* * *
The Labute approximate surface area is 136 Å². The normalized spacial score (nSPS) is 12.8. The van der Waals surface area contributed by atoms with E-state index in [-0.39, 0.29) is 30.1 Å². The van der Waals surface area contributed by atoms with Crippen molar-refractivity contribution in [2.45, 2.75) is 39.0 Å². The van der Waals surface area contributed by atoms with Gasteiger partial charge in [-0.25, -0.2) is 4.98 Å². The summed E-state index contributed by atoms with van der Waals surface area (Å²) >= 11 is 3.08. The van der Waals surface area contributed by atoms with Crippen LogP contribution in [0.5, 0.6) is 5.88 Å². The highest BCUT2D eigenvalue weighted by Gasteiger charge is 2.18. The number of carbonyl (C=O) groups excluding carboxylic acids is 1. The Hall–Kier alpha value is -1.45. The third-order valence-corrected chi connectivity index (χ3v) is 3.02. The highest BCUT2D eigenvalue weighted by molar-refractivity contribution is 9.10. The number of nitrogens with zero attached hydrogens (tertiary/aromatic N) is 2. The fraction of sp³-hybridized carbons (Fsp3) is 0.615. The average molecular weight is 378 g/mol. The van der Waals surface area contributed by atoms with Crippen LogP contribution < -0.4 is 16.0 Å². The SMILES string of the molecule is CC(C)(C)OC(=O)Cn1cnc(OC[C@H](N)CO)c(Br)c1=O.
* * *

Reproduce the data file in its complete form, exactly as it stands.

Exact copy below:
The Labute approximate surface area is 136 Å². The normalized spacial score (nSPS) is 12.8. The van der Waals surface area contributed by atoms with E-state index in [-0.39, 0.29) is 30.1 Å². The van der Waals surface area contributed by atoms with Crippen molar-refractivity contribution in [2.45, 2.75) is 39.0 Å². The van der Waals surface area contributed by atoms with Gasteiger partial charge in [-0.25, -0.2) is 4.98 Å². The summed E-state index contributed by atoms with van der Waals surface area (Å²) >= 11 is 3.08. The van der Waals surface area contributed by atoms with Crippen LogP contribution in [0.5, 0.6) is 5.88 Å². The highest BCUT2D eigenvalue weighted by Gasteiger charge is 2.18. The number of carbonyl (C=O) groups excluding carboxylic acids is 1. The Hall–Kier alpha value is -1.45. The third-order valence-corrected chi connectivity index (χ3v) is 3.02. The highest BCUT2D eigenvalue weighted by molar-refractivity contribution is 9.10. The number of nitrogens with zero attached hydrogens (tertiary/aromatic N) is 2. The fraction of sp³-hybridized carbons (Fsp3) is 0.615. The average molecular weight is 378 g/mol. The van der Waals surface area contributed by atoms with Crippen LogP contribution < -0.4 is 16.0 Å². The SMILES string of the molecule is CC(C)(C)OC(=O)Cn1cnc(OC[C@H](N)CO)c(Br)c1=O.